But it's indisputable that Nola's 2019 season was not nearly as good as his 2018 season. In 2018, he was brilliant. He went 17-6 with a 2.37 ERA. He finished third in the National League Cy Young voting.

Nola's WHIP in 2018 was a sterling 0.975.

Last season, it was 1.265.

After pitching two scoreless innings in his spring debut Sunday, Nola reflected on his 2019 season.

"I didn't get ahead," he said.

He's right.

Check out the numbers.

In 2018, Nola threw a first-pitch strike 69.4 percent of the time. That ranked second in the majors to St. Louis right-hander Miles Mikolas (71.1).

Last season, Nola's first-pitch strike percentage slipped to 62.3. That ranked 39th in the majors, well behind leader Max Scherzer (70.4) and teammate Zach Eflin, who ranked fourth (68.6).

Nola ended up walking 3.6 batters per nine innings last season, up from 2.5 in his big year of 2018.

So, it's no surprise what Nola is working on this spring.

"Just fill up the strike zone and throw the ball down a lot," he said. "That's kind of the key. Get ahead of guys and stay ahead of guys. I just want to focus on having that tunnel vision around the plate."

If you've paid attention to the things Phillies pitchers have said this spring and even late last season, you know they weren't always comfortable with the practices of former manager Gabe Kapler and former pitching coach Chris Young. The theme in this camp, at least among the pitchers, can be summed up in one word.

Simplify.

"I'm just going to simplify some things and throw my fastball for strikes," Nola said. "I don't want to throw too hard too early in the count."

Nola pointed to his outing Sunday. He allowed a hit to open the game then got a double-play ball with a strike down in the zone.

"I want to try to get ground balls and I felt like I did that today," Nola said. "I got a double play and it's satisfying to get double plays."

Nola, 26, has so far enjoyed bonding with Bryan Price, his fourth pitching coach in as many seasons. Price espouses some traditional philosophies, like keeping the ball down. In that regard, he is similar to Bob McClure and Rick Kranitz, two former Phillies pitching coaches that Nola thrived under.

"That's been my mindset ever since I started to pitch and it is really stressed now," he said of pitching down in the zone. "I think that's what pitching should be and that's what we've always learned how to do.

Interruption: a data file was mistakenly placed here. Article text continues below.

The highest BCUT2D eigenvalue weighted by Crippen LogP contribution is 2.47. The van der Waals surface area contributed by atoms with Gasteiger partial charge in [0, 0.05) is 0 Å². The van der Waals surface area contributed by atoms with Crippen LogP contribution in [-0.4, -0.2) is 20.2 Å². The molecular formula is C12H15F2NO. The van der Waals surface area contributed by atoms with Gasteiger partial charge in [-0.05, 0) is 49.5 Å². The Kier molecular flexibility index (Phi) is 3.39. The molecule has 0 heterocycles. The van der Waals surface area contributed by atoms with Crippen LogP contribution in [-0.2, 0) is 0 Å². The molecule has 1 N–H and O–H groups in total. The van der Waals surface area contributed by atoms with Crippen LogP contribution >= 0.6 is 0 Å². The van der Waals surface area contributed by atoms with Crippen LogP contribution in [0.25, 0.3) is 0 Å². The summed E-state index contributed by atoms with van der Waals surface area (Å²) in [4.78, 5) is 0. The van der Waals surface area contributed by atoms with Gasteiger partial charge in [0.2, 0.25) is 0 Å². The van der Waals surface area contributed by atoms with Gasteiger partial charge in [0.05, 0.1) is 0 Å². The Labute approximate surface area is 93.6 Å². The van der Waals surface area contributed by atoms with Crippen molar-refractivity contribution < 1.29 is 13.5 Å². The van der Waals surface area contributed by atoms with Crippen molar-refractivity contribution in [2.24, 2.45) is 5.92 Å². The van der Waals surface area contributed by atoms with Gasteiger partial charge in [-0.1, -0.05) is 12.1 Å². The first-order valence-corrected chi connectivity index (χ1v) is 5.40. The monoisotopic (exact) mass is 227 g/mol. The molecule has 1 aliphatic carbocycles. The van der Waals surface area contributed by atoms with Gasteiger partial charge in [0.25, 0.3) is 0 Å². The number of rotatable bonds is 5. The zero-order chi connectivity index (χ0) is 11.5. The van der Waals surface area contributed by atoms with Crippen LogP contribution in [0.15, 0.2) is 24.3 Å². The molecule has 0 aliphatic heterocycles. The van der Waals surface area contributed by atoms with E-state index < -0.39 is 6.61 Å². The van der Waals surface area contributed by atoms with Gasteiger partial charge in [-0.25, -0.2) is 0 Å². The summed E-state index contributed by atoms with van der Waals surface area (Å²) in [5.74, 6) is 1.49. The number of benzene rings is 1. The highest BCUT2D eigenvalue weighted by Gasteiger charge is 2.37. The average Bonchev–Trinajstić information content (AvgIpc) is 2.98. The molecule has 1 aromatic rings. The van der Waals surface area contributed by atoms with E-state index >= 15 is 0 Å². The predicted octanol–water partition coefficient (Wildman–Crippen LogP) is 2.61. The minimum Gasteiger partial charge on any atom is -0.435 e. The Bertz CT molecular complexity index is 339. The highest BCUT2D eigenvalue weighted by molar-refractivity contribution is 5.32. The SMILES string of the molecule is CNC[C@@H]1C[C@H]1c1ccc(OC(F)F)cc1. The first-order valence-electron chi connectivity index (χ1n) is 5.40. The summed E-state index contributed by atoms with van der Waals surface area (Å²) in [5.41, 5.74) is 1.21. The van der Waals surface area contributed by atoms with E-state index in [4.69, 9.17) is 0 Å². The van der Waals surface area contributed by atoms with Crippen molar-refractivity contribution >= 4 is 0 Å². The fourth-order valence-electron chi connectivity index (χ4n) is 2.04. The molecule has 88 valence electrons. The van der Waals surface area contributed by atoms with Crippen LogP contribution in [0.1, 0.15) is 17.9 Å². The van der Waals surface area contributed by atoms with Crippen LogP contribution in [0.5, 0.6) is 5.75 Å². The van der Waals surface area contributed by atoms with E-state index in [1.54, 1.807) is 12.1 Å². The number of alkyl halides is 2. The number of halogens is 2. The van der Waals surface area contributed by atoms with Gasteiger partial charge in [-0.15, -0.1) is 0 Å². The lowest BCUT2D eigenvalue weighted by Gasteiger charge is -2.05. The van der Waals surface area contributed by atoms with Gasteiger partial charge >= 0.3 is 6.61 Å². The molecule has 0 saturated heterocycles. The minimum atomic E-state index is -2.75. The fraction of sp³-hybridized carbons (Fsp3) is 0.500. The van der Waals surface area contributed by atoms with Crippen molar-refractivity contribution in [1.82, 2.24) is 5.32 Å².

"I think the state of the game is to simplify things and get back to that part of it. I look forward to my one-on-one bullpen sessions with (Price). When you have a bad game or not as good of a game as you want to go back to basics in the bullpen sessions. I've had previous pitching coaches like that and it has helped me a lot. Just to simplify things is going to go a long way."

Nola believes if he does a better job getting ahead early in counts that his curveball and particularly his changeup will become better weapons for him in 2020. His changeup blossomed under McClure and Kranitz during their stints in Philadelphia.

"My changeup wasn't as consistent as it was in previous years," Nola said. "I am just trying to get back to throwing that for strikes down more.

"When I'm throwing everything for strikes, I have three pitches."

Manager Joe Girardi has not named an opening day starter yet, but Nola is expected to be the guy when he does.

And when Nola takes the mound March 26 in Miami, his goal will be this:

Strike 1.

That's a big reason he had a great season in 2018 and why he slipped some in 2019.

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Updates on Phillies spring training debuts of Zack Wheeler, Jake Arrieta, Zach Eflin

Updates on Phillies spring training debuts of Zack Wheeler, Jake Arrieta, Zach Eflin

CLEARWATER, Fla. — Phillies ace Aaron Nola made his first start of the spring Sunday while their new No. 2, Zack Wheeler, is slated to debut Saturday in Dunedin against the Blue Jays.

Wheeler has been throwing to hitters at the Phils' minor-league complex.

Fifth starter candidates remain in focus as Vince Velasquez makes his first start on Monday against the Orioles in Clearwater.

Nick Pivetta, another candidate, made his first start Saturday and showed a potential new weapon.

Lefty Ranger Suarez is being stretched out as a starter and could be a dark-horse candidate for the fifth job. He will get a start Tuesday at Bradenton while Jake Arrieta starts in Clearwater that day. Suarez pitched well out of the bullpen last year but was groomed as a starter in the minors.

Zach Eflin will make his spring debut Wednesday against the Twins in Fort Myers.